Mississippi Will Receive $4.7 Million to Secure Elections | Jackson Free Press | Jackson, MS

Mississippi Will Receive $4.7 Million to Secure Elections

Secretary of State Delbert Hosemann said counties will be able to apply to his office for funds to fix their voter machines or make elections more accessible.

Secretary of State Delbert Hosemann said counties will be able to apply to his office for funds to fix their voter machines or make elections more accessible. Photo by Imani Khayyam.

— Mississippi county election commissions will be able to apply to the secretary of state's office for federal grant funds to secure elections this year. Secretary of State Delbert Hosemann announced that Mississippi will receive $4.5 million in federal Help America Vote Act funds, likely this summer. Hosemann put up a 5-percent match, about $224,000, from his state budget so the state can receive the funding.

He told the Jackson Free Press that some of the funds will go toward making the Statewide Election Management System stronger, but the majority of the money will go to the counties that apply. They can use the funds to upgrade voting machines, or if they do not need those upgrades—like in Hinds County—they can apply for funds to use on election security and disability access.

"We're encouraging them to make sure we have disability access to the polls," Hosemann said.

Counties will not receive the funds before the congressional primary election on June 5 but could have them before the general election in November.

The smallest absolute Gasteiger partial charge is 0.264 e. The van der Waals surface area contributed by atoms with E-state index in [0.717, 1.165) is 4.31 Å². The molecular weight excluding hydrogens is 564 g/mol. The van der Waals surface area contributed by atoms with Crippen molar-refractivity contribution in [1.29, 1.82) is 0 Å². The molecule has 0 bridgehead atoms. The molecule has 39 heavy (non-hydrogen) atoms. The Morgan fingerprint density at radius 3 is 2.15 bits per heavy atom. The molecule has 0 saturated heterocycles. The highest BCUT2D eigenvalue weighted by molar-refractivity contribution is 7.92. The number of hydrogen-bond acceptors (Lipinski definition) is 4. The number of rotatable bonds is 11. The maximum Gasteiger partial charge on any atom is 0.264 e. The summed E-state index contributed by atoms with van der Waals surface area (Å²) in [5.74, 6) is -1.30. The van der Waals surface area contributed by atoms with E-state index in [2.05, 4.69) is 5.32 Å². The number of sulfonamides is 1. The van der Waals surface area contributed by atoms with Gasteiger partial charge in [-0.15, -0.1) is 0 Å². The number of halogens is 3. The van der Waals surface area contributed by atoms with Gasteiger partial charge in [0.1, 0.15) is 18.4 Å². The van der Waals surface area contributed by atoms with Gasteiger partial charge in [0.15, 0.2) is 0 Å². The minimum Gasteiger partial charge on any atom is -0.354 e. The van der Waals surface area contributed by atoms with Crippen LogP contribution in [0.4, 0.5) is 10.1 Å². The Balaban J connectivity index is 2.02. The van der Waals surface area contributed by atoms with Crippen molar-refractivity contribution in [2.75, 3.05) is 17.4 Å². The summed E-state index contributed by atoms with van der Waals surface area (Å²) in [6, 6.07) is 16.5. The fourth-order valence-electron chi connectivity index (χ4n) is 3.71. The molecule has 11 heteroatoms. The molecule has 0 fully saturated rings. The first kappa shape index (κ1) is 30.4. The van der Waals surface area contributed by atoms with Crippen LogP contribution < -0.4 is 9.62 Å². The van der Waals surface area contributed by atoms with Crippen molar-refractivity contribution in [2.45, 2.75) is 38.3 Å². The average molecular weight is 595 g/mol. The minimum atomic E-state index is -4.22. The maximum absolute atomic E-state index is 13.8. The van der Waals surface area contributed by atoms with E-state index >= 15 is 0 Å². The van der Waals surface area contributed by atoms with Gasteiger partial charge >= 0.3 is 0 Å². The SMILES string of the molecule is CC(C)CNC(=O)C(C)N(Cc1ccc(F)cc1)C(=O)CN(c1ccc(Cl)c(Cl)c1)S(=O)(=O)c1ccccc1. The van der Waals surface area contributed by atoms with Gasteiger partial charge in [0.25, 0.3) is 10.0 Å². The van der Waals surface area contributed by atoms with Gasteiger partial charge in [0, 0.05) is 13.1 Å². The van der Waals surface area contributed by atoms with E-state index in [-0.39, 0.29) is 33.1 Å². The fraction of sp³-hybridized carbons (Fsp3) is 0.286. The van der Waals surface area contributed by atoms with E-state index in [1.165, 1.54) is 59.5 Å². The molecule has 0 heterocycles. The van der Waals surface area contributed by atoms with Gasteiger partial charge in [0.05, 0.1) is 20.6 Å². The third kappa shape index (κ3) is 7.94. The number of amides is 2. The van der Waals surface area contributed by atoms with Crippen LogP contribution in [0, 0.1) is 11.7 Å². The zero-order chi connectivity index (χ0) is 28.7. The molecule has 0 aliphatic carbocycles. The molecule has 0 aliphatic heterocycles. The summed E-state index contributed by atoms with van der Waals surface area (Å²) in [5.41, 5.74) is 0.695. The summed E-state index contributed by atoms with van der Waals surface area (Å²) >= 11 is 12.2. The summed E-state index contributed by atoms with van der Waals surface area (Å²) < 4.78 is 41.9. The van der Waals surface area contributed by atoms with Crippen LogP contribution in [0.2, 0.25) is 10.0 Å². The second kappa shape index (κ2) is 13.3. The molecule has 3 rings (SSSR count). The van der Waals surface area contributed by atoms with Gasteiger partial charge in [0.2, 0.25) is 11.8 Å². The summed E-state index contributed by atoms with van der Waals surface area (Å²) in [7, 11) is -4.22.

Hosemann's office has worked with the Mississippi National Guard and the Department of Homeland Security to ensure that the state's election system is secure. Mississippi's voting machines are not connected to the Internet, and some counties use paper ballots. In order to test security, Hosemann has hired outside groups to attempt to penetrate the statewide election system, but no such attempts have prevailed, he said.

"The cyber-security risk is not that they will get your ballot; it's that they will influence your decision," Hosemann told the Jackson Free Press. "If you look at these companies that have been charged by the president for participating in our election process, they're all doing it by Facebook and email, and those kinds of things."

He pointed to social-media accounts Russian groups used to influence public opinion during the 2016 presidential election.

"One of the (usernames) was 'Tenn_gop.' Now, you and I would think, 'Well, that's the Tennessee GOP.' Well, it's not; it's the Russians," Hosemann said. "They tried to get us to where we are so distrustful of the system that we don't cast a ballot. That's the biggest risk."

Mississippians will go to the polls on June 5 to vote in Democratic or Republican primary elections, which are open. All four Congressional House seats are up for re-election, as well as both Senate seats after Sen. Thad Cochran retired this spring.

To check your voter registration status or see where you vote, visit: www.sos.ms.gov/vote.

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